Blackpool Winter Gardens – until Saturday 30 July 2022
Reviewed by Debra Skelton
This is a story of 12 Biblical brother’s dreams, jealousy, betrayal, and forgiveness with Joseph who is their father’s favourite being given a multi-coloured coat from him which leads to the brother’s jealousy, so they decide to sell him to the Ishmaelites into Egyptian slavery and to fake his death.
By resisting the temptations of Potiphar’s wife, Joseph ends up being locked away in prison until he is asked to decode Pharoah’s dreams. He predicts seven years of feast followed by seven years of famine for which he is rewarded handsomely.
During the time of famine, Joseph’s brothers arrive in search of food but do not recognise him. In the sack of food that his youngest brother is given, Joseph plants a golden goblet with which he is caught with and threatened with punishment. As the brothers offer themselves to save their youngest, it causes Joseph to reveal his true self and grants a pardon and forgiveness.
This production starred Jac Yarrow as Joseph with which he played magnificently. He has such a powerful voice which transfixed the audience throughout the whole evening and showed just why he has “wowed critics” with his West End debut performance over the summer. Jason Donovan portrayed the Pharaoh with a very interesting Elvis impression but for me Olivier Award-nominee Linzi Hateley who portrayed the Narrator stole the show with her amazing voice, dancing, and just whole presence on the stage.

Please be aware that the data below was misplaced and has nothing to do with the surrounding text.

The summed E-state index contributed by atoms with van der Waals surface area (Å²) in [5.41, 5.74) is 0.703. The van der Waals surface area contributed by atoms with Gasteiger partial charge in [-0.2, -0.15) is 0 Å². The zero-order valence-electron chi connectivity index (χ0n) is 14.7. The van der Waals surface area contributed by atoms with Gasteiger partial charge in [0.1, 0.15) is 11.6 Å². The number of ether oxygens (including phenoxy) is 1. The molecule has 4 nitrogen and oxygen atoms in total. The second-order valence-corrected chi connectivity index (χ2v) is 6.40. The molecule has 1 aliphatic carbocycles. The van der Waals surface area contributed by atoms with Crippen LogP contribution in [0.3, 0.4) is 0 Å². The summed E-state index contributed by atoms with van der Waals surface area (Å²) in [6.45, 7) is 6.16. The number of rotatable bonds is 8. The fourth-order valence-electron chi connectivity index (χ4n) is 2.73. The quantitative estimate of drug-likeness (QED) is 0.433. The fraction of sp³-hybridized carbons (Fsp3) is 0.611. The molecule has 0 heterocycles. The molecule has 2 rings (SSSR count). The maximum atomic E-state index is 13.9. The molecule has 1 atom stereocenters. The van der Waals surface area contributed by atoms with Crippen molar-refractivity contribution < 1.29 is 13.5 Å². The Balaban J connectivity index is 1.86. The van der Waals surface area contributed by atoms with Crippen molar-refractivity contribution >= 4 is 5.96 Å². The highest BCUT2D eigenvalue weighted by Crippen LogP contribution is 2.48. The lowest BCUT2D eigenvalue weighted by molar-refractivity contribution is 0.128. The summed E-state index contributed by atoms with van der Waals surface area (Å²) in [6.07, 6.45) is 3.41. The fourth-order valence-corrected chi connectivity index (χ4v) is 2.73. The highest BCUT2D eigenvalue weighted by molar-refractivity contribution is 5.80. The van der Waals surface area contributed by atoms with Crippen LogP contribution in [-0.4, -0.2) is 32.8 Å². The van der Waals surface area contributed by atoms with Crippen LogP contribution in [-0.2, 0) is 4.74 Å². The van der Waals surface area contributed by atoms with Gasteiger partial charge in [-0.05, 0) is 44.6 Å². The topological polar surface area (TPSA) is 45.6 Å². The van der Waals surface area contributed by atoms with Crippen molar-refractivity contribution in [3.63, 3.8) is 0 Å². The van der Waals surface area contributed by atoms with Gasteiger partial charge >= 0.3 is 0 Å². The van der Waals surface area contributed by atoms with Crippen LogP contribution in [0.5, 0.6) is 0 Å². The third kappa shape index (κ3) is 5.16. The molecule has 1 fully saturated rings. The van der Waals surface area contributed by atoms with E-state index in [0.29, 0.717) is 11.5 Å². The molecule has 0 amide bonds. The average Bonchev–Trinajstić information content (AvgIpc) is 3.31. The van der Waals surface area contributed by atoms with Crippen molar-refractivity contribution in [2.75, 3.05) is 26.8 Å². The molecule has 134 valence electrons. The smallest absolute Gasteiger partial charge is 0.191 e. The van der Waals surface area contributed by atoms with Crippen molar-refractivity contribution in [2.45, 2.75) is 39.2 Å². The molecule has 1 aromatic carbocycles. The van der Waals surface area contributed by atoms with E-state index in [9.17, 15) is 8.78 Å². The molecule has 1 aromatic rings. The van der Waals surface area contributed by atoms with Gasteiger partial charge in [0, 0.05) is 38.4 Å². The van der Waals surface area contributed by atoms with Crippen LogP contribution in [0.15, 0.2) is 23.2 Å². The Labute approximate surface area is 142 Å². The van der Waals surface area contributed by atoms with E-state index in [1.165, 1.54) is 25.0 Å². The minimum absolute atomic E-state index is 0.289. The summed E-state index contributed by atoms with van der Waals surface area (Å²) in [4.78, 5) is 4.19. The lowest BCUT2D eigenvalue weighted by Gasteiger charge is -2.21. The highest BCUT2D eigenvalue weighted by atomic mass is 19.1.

No expense was spared with the tremendous sets and wonderful costumes (Morgan Large) which were enhanced by sound (Gareth Owen) and lighting effects (Ben Cracknell) which did bring the show right up to date.
The score featured the timeless and unmistakable musical classics including Close Every Door to Me, Jacob and Son and Go Go Go Joseph. For me, the brothers “Those Canaan Days” was for me particularly harmonious, strong, and brought a touch of humour to this production.
I was fortunate to see the original musical production of Joseph and the Amazing Technicolor Dreamcoat back in the nineties headlined by Philip Schofield so was really looking forward to seeing how this new production produced by Michael Harrison had evolved after all this time and whether it worked and appealed now to all generations.
I can say that it contained lots of twists with no end of surprises involving Elvis, Country and Western and can-can dancers to name a few but for me I am not sure whether it worked or not, however the rapturous applause and standing ovation from the rest of the theatre (young and old) might just have proved me wrong.